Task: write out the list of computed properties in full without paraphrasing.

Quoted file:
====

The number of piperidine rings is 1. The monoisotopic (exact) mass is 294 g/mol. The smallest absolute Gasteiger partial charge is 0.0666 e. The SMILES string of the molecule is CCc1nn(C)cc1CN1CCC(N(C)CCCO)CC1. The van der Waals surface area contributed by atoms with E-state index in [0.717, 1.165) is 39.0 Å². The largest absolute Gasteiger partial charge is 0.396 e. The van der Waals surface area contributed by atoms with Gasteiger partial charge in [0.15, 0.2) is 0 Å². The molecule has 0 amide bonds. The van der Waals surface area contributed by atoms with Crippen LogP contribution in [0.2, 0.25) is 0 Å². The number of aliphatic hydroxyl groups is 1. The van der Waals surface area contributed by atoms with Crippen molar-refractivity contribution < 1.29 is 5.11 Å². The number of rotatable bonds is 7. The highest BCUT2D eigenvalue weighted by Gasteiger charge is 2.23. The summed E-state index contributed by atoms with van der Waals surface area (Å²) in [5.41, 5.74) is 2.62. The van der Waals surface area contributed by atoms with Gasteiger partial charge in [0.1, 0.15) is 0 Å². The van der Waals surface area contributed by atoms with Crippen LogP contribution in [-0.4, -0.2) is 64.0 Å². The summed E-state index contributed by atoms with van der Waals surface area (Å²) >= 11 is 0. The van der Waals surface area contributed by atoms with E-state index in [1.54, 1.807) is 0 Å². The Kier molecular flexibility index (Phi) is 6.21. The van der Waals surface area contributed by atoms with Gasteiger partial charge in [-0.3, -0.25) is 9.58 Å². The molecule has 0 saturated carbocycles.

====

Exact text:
The number of piperidine rings is 1. The monoisotopic (exact) mass is 294 g/mol. The smallest absolute Gasteiger partial charge is 0.0666 e. The SMILES string of the molecule is CCc1nn(C)cc1CN1CCC(N(C)CCCO)CC1. The van der Waals surface area contributed by atoms with E-state index in [0.717, 1.165) is 39.0 Å². The largest absolute Gasteiger partial charge is 0.396 e. The van der Waals surface area contributed by atoms with Gasteiger partial charge in [0.15, 0.2) is 0 Å². The molecule has 0 amide bonds. The van der Waals surface area contributed by atoms with Crippen LogP contribution in [0.2, 0.25) is 0 Å². The number of aliphatic hydroxyl groups is 1. The van der Waals surface area contributed by atoms with Crippen molar-refractivity contribution < 1.29 is 5.11 Å². The number of rotatable bonds is 7. The highest BCUT2D eigenvalue weighted by Gasteiger charge is 2.23. The summed E-state index contributed by atoms with van der Waals surface area (Å²) in [5.41, 5.74) is 2.62. The van der Waals surface area contributed by atoms with Gasteiger partial charge in [0.1, 0.15) is 0 Å². The van der Waals surface area contributed by atoms with Crippen LogP contribution in [-0.4, -0.2) is 64.0 Å². The summed E-state index contributed by atoms with van der Waals surface area (Å²) >= 11 is 0. The van der Waals surface area contributed by atoms with E-state index in [1.54, 1.807) is 0 Å². The Kier molecular flexibility index (Phi) is 6.21. The van der Waals surface area contributed by atoms with Gasteiger partial charge in [-0.3, -0.25) is 9.58 Å². The molecule has 0 saturated carbocycles.